An ancient threat rises again in this grand, complex, and dark stand-alone novel set in Neal Asher’s Polity universe.
The Theocracy died 20 years ago, and the Polity rules on Masada. But there is a group of rebels, called the Tidy Squad, who cannot accept the new order. They hate the surviving theocrats, and the iconic Jeremiah Tombs is at the top of their hit list.
After breaking out of his sanatorium, Tombs is pushed into painful confrontations with all that he has avoided since the rebellion. Many years ago, an almost mythical hooder called the Technician attacked him and did something to his mind. Tombs’s insanity needs to be cured, because he might have knowledge about the suicide of an entire alien race. The war drone Amistad, who has the task of bringing this information to light, recruits Leif Grant, a former rebel Commander, to protects Tombs. Penny Royal and Chanter are recruited as well.
Meanwhile, far off in deep space, the device that the Atheter used to reduce them to animals awakens and begins to power its weapons. . . .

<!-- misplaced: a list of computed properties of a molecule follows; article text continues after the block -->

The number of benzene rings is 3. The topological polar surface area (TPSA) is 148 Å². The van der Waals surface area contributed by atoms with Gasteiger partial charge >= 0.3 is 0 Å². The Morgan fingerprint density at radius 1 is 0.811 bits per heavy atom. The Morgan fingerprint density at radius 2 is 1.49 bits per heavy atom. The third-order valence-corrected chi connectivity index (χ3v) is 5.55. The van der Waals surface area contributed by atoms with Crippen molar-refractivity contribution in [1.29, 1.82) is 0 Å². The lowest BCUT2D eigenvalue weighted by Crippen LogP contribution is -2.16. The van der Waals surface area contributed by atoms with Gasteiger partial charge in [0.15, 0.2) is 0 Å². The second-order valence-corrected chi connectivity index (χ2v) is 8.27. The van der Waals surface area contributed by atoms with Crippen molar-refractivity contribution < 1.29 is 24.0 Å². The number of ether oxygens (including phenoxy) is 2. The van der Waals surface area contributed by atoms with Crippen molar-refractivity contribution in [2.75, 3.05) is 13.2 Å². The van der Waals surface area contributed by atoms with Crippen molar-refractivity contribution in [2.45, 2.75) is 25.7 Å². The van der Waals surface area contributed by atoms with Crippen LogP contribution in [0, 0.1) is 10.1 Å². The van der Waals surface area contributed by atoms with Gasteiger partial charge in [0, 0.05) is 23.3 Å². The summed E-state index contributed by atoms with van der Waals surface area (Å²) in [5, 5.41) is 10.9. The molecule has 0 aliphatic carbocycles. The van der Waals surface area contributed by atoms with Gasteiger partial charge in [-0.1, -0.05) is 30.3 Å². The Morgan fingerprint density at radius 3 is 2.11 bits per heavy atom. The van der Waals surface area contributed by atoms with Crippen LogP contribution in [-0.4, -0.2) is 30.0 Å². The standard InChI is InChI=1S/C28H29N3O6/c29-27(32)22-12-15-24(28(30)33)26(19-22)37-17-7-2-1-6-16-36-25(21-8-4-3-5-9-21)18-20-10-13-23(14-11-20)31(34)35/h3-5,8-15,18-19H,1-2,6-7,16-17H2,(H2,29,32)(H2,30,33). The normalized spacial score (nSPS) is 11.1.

“Neal Asher’s books are like an adrenaline shot targeted directly for the brain.” —New York Times bestselling author John Scalzi
“With mind-blowing complexity, characters, and combat, Asher’s work continues to combine the best of advanced cybertech and military SF.” ?Publishers Weekly, starred review
“Asher is a modern master of sci-fi.” —Starburst magazine
“A wide-screen special-effects extravaganza, a space opera featuring gods and monsters . . . Doc Smith and Olaf Stapledon in a blender, turned up to eleven, with the contents splattering across the ceiling.” ?Russell Letson, Locus
“Asher has an amazing talent for world-building, for writing larger-than-life characters, for weaving gripping plots and for imagining exotic alien races and wonderful technologies. Huge ships! Big weapons! Space battles! Ground battles! Treason! Revenge! This is New Space Opera at its best.” —Sense of Wonder
“Hardboiled, fast-paced space opera . . . Asher’s books are similar to the world of Iain M. Banks’ Culture universe, but the Polity is arguably a much darker and more vicious environment—and all the better for it.” —The Register